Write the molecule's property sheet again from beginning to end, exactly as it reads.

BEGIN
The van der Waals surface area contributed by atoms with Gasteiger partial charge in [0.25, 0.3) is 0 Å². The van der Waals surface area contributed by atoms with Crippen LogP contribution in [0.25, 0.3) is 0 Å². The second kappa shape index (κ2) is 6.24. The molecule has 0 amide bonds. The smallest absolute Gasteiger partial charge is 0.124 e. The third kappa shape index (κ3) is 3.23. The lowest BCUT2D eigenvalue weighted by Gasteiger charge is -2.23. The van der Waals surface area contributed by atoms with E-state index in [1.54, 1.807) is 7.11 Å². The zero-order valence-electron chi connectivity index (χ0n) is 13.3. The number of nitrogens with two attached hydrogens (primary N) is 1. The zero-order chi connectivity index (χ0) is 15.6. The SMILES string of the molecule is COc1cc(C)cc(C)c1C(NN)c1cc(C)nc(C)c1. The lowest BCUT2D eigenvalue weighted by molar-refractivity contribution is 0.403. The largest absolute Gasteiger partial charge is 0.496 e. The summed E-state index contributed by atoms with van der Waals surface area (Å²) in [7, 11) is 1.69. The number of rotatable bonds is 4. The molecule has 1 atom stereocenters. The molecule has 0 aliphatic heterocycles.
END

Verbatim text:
The van der Waals surface area contributed by atoms with Gasteiger partial charge in [0.25, 0.3) is 0 Å². The van der Waals surface area contributed by atoms with Crippen LogP contribution in [0.25, 0.3) is 0 Å². The second kappa shape index (κ2) is 6.24. The molecule has 0 amide bonds. The smallest absolute Gasteiger partial charge is 0.124 e. The third kappa shape index (κ3) is 3.23. The lowest BCUT2D eigenvalue weighted by Gasteiger charge is -2.23. The van der Waals surface area contributed by atoms with E-state index in [1.54, 1.807) is 7.11 Å². The zero-order valence-electron chi connectivity index (χ0n) is 13.3. The number of nitrogens with two attached hydrogens (primary N) is 1. The zero-order chi connectivity index (χ0) is 15.6. The SMILES string of the molecule is COc1cc(C)cc(C)c1C(NN)c1cc(C)nc(C)c1. The lowest BCUT2D eigenvalue weighted by molar-refractivity contribution is 0.403. The largest absolute Gasteiger partial charge is 0.496 e. The summed E-state index contributed by atoms with van der Waals surface area (Å²) in [7, 11) is 1.69. The number of rotatable bonds is 4. The molecule has 1 atom stereocenters. The molecule has 0 aliphatic heterocycles.